• Adults. Young adults emerge from cocoons when conditions are favourable and begin feeding within seconds of finding a host. Once fleas start feeding, they continue to feed regularly and are dependent on their host. Fleas removed from the cat or dog, without access to blood, will usually die within 4 days. As fleas need a constant food supply, movement of fleas between animals occurs much less commonly than infection from the environment.

Flea life cycle

Development stages of fleas, from eggs to adults

The entire flea life cycle takes approximately 21 days, but it varies depending on temperature and moisture conditions of the environment (warm and moist are optimal for flea development).

To most effectively eliminate a flea infestation, you have to disrupt their life cycle. Advantage® II kills all life stages; adult fleas, eggs, and larvae. This prevents eggs immature fleas from developing into new adults. Fight the misery of biting fleas. Many other products are systemic, they are carried in the pet’s bloodstream and only work when fleas bite and consume blood. Advantage® II spreads on your pet’s fur, killing fleas through contact, so fleas don’t have to bite your pet to die.

How can fleas affect your pet’s health?

The health of pets is always under threat from a variety of parasites and the diseases they may transmit. Effectively controlling parasites is critical to keeping pets healthy.

Parasite bites are not just painful and uncomfortable for dogs and cats; they can also transmit a number of diseases to both animals and humans. Continuous scratching can lead to pet’s skin becoming sore and can also result in hair loss.

Fleas can cause serious diseases in pets, such as flea allergy dermatitis (FAD), which is an allergy to flea saliva that creates a rash. If an animal is allergic, the itch can lead to further damage and can require a visit to a veterinarian for treatment to help the pet recover.

Heavy flea infestations can lead to anaemia in cats and dogs, because fleas have consumed a significant amount of the pet’s blood. Puppies and kittens are especially at risk of a dangerous drop in the number of red blood cells in their body. Common signs of anemia include pale gums and lack of energy.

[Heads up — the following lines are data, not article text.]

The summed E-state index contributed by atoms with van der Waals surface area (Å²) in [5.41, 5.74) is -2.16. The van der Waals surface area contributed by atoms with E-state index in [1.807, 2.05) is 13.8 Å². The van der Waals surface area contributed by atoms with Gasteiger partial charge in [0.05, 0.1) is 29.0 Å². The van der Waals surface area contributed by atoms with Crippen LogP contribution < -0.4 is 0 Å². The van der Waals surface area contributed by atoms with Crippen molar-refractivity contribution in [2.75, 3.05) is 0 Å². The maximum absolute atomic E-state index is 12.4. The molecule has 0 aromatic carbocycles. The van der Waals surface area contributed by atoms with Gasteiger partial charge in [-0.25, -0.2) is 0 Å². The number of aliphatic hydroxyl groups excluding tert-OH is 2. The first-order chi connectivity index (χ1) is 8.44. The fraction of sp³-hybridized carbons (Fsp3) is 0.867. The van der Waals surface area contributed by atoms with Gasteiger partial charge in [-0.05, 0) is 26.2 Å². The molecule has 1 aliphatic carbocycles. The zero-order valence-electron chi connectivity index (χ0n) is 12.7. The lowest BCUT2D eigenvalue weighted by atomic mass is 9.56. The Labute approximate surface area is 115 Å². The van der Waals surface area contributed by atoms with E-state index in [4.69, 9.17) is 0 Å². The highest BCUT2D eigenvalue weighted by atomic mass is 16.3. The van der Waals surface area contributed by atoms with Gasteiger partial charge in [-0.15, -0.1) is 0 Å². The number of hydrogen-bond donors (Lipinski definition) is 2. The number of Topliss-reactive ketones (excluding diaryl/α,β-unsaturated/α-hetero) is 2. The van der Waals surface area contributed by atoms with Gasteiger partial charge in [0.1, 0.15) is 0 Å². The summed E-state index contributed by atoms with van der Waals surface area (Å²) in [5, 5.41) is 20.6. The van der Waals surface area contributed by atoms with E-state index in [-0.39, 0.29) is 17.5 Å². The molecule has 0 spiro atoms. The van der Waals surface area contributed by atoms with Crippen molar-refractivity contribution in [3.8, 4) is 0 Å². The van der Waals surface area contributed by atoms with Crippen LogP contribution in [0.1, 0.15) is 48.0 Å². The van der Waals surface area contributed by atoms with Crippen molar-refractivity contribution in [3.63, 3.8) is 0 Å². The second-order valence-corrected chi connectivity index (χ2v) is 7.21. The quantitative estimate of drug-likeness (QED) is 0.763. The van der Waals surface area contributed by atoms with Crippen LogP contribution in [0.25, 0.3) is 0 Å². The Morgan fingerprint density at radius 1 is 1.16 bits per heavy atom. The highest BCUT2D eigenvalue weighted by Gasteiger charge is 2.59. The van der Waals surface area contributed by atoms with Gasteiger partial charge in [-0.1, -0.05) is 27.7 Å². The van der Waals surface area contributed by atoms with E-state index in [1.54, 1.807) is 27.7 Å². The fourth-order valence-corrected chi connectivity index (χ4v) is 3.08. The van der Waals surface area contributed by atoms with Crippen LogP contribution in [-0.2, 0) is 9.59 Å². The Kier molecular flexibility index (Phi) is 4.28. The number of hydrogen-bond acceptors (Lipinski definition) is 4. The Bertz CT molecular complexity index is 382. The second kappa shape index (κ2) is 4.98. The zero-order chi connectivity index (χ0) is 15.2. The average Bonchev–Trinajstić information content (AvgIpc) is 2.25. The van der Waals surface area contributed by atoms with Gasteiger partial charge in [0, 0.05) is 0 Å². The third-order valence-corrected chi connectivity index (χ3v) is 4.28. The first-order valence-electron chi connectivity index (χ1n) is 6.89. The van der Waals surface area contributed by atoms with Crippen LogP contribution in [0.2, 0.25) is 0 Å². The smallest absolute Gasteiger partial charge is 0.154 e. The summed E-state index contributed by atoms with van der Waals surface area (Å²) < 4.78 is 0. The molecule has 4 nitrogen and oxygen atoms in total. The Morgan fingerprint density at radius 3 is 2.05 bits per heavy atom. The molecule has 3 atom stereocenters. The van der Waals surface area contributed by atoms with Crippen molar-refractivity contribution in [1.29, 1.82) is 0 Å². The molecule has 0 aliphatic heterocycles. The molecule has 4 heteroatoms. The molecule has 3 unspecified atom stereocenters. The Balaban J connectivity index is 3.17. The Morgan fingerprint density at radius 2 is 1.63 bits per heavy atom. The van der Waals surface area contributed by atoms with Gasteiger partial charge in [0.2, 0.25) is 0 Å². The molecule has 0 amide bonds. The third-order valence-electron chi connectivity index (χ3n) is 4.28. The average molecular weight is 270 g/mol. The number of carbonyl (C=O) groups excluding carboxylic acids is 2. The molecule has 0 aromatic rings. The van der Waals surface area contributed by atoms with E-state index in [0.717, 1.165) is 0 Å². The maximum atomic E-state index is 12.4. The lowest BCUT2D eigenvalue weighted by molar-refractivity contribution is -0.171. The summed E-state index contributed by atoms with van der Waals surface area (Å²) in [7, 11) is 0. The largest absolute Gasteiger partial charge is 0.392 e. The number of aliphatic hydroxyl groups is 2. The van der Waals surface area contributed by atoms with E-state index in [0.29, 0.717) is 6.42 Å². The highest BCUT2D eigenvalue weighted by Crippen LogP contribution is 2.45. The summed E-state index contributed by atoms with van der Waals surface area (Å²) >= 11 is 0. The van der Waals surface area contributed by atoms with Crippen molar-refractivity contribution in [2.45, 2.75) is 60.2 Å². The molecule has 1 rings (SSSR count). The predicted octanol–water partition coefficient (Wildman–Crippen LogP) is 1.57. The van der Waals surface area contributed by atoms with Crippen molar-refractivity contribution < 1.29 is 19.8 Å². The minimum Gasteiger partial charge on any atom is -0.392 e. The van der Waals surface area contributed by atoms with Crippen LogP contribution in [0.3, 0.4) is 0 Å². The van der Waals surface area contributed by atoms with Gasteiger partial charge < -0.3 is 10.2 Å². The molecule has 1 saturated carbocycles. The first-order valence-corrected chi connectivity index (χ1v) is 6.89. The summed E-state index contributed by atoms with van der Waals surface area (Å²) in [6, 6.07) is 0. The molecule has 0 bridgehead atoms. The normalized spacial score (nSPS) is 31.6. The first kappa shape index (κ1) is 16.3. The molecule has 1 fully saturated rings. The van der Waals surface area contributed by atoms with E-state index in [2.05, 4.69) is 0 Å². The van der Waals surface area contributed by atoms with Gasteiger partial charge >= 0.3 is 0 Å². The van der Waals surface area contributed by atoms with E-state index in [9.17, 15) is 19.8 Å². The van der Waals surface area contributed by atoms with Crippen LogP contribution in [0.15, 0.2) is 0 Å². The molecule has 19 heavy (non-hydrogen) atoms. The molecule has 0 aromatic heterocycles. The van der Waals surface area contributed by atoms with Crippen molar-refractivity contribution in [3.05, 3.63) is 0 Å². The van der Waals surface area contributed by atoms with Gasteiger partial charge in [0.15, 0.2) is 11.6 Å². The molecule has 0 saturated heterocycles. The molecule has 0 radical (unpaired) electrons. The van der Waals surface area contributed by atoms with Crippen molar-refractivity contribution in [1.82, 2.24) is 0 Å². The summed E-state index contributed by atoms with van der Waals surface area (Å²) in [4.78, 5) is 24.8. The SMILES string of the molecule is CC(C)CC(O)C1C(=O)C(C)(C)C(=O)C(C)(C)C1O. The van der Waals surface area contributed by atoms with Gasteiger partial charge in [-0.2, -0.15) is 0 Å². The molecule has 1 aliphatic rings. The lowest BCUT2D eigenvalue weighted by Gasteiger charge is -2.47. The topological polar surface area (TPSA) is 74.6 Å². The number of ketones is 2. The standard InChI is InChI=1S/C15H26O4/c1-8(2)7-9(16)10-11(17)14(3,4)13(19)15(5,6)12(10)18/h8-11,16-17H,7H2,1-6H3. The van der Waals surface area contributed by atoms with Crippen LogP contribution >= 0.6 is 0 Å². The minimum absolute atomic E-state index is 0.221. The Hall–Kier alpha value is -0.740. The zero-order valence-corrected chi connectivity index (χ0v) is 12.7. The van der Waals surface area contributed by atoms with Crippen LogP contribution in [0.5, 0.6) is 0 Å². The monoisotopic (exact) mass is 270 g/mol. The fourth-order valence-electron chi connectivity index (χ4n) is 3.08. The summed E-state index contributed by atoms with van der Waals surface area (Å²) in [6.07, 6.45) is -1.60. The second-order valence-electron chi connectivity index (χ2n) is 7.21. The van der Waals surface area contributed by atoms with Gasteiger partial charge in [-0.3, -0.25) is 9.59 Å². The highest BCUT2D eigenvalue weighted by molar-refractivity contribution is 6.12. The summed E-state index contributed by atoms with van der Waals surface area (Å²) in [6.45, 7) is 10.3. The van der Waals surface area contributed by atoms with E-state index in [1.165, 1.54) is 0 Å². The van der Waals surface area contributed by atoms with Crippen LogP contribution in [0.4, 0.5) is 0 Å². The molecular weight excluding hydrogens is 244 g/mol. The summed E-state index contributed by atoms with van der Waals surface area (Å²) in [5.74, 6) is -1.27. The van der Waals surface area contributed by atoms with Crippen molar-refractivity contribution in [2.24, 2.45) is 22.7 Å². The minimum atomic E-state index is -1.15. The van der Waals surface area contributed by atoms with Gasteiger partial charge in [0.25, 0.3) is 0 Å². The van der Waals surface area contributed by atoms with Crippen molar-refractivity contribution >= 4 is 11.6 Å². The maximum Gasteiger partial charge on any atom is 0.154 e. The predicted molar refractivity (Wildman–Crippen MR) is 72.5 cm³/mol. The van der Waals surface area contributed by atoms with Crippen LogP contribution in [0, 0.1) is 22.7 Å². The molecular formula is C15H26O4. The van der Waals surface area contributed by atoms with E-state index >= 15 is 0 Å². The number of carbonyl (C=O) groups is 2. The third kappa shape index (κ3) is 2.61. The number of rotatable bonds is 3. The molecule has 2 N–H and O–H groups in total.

Fleas can also transmit tapeworms. Pets can become infected with tapeworm if they accidentally ingest a flea while they are grooming. In fact, cats ingest up to 50% of fleas. Pets suffering from worms may experience loss of appetite and scooting, but in many cases there will be no visible signs of infection. Although tapeworm are not generally zoonotic (unless you accidentally swallow a flea), other worms are – meaning they can be passed on to humans. This is why you should always wash your hands after handling a pet.

Fleas carry some bacteria than can cause disease in human beings, such as Bartonella henselae. This bacterium is present in flea dirt and responsible for cat scratch disease (CSD) which can be transmitted from cats to humans if a cat with fleas bites a human or through petting the cat. Although this disease is not fatal to humans, patients can experience considerable muscle pain, lack of appetite and chills. Dogs can also be infected with different Bartonella species from fleas, lice and ticks, showing symptoms that include lameness, vomiting, liver and heart disease.

Dog and cat lying on a blue sofa

How to get rid of fleas on your pet?

Treating your pet with Advantage® II monthly, according to the product label, will effectively kill fleas and treat a flea infestation. While treatment of the environment is not needed when Advantage® II is used, you can put pet beds in the dryer to kill developing fleas. Vacuuming can encourage developing fleas to hatch. Once they touch a treated pet, Advantage® II will take care of the rest. Pay attention to low traffic areas that pets may not frequent.

The less parasites bite, the better. Flea and tick pills or chews work by getting into your dog’s bloodstream, but that means for a flea to actually die it must bite your pet. Advantage® II is different; it is evenly distributed over your pet’s skin, working topically to kill fleas through contact, no biting required. It is a fast, effective and easy to apply spot-on (topical) treatment. It is recommended that Advantage® II is used once a month to treat and prevent flea infestations.

Advantage® II breaks the flea life cycle and controls fleas within 24 hours. It is also waterproof. Treated pets can swim 48 hours after application and can also be bathed once per month with a non-medicated pet shampoo.